Minwax wood finish

cocoonerFebruary 19, 2011

Does anyone use this product? It is the stain that is oil based in the yellow can. I've been using it for years, but am wondering if the formulation has recently changed. It seems that the results are blotchier than they used to be, and I'm doing nothing differently.

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HandyMac

First, that is a stain, not a finish.

Second, it depends on which wood it is used. Pine/similar woods are grown much faster and harvested much younger now.

That results in less dense grain which results in more difference in stain absorbtion.

One way to counter act that situation is to use a wash coat(or conditioner coat) of shellac diluted to what is called a one pound cut. That is one pound of shellac flakes mixed into one gallon of alcohol. Or a half pound into a half gallon and so on.

If you buy a can from the store of premixed shellac, there are two important things to know.

First, shellac has a shelf life. About three years. That is true for factory mix or home mix. So, look for the manuf. date on cans.

Two, the stuff in the cans is usually a three pound cut, so it has to be diluted to get the concentration necessary. I used to cut the canned shellac 2 to 1&1/2. Now, I just buy flakes and mix an amount I will use in 6 months or so.

    Bookmark   February 19, 2011 at 10:56AM
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sombreuil_mongrel

Handymac is sort of right by stating that it's not a finish. But, it does contain some oil/resins that form a surface film with additional coats. A different type of stain (aniline dyes) will simply color the wood with zero surface build up.
I too feel that the formulation changed a bit several years ago for some of the colors at least.
Sealing with shellac then gel stain is the best way to guarantee no blotching.
Casey

    Bookmark   February 19, 2011 at 11:47AM
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bobismyuncle

In addition to all the above, there are several other things.

Depending upon the color, the "stain" colorant can be a pigment, a dye, or both. The way to tell is to put a stir stick into a can that's been sitting a while. If there's sludge at the bottom, that's the pigment. If there is a lot of coloring further up, that's the dye. If there is sludge and little coloring at the top, then it's pigment only. If there is no sludge, it's dye only. If there is both sludge and lots of coloring further up, then it's both, which I think is the most common case. Pigments are the usual culprits when it comes to blotching.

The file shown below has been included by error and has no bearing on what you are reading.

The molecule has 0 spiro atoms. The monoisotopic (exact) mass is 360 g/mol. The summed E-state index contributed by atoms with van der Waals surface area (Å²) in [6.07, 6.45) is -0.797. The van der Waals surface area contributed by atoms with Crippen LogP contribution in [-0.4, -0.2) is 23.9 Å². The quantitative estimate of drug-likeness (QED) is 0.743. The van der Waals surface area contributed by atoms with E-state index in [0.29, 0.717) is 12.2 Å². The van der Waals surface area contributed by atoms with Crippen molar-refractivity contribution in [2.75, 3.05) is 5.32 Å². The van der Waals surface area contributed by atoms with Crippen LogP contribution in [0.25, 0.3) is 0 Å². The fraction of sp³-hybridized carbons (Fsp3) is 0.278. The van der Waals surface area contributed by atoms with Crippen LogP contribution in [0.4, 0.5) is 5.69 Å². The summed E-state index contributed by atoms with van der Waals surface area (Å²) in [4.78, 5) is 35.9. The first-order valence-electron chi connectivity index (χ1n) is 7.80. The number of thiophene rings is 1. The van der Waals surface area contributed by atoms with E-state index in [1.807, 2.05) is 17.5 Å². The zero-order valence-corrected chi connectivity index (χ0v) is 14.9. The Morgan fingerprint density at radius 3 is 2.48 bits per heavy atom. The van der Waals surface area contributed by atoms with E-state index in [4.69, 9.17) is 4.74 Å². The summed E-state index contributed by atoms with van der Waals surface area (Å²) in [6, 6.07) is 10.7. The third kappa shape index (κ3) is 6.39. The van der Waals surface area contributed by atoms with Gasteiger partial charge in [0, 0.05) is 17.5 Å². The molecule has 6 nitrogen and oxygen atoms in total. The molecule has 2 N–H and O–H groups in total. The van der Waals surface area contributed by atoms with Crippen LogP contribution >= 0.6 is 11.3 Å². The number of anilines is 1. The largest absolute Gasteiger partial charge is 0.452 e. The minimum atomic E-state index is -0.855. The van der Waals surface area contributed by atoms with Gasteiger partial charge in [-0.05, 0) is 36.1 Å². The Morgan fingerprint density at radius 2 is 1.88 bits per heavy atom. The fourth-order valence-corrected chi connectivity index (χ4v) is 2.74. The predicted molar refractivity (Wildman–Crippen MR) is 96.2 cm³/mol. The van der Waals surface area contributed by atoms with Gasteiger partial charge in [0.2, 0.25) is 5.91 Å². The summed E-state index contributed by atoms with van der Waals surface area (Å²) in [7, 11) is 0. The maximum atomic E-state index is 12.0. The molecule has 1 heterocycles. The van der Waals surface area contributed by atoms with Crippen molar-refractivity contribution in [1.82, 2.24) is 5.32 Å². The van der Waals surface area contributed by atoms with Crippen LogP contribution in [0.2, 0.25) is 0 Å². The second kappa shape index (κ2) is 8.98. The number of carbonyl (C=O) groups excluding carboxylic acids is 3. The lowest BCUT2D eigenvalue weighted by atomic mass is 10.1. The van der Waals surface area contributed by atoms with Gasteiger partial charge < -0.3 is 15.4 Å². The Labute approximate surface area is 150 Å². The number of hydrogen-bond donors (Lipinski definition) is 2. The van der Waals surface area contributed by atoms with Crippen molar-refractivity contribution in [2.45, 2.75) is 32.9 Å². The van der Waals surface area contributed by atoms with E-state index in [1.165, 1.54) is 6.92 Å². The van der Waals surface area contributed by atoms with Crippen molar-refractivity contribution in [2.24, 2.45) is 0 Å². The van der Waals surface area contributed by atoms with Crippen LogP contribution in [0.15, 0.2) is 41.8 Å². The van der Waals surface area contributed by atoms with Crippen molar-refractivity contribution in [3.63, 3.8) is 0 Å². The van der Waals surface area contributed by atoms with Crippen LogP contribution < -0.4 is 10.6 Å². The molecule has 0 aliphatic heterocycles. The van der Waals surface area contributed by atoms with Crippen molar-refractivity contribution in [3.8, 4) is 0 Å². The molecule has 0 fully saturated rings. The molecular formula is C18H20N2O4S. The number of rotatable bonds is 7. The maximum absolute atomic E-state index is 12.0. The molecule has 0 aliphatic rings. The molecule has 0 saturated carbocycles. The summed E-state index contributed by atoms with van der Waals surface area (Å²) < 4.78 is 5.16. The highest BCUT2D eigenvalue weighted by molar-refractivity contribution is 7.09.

I don't know about Minwax, but most finishes have been reformulated in the last few years to lower the VOCs to meet new state regulations. Rather than have specific products for non-VOC and VOC states, they just reformulate the base recipe for everyone. I'm not sure this would contribute to blotching, but it does make them "different."

Here is a link that might be useful: more on blotching and conditioners

    Bookmark   February 19, 2011 at 12:23PM
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cocooner

Thanks for the responses and the Flexner link. I do know about conditioners, dyes and the like. I was just wondering if anyone else had noticed differences in their results if they used the product. Maybe I'm just getting more fussy as I go along.

    Bookmark   February 19, 2011 at 5:27PM
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bobismyuncle

Maybe that's a good thing. The biggest things going for Minwax are that you can find it nearly everywhere (my local grocery store carries it!) and it's cheap. It's not really known for the best quality finishing results. Those guys must be marketing geniuses because you can barely walk down a finish aisle in a DIY market without seeing those yellow cans hogging all the space and when most people think finish, they think polyurethane. I can't tell you the number of customers that tell me that they have polyurethane on their new furniture. I've never seen a piece of factory-finished furniture that has polyurethane on it.

    Bookmark   February 19, 2011 at 5:58PM
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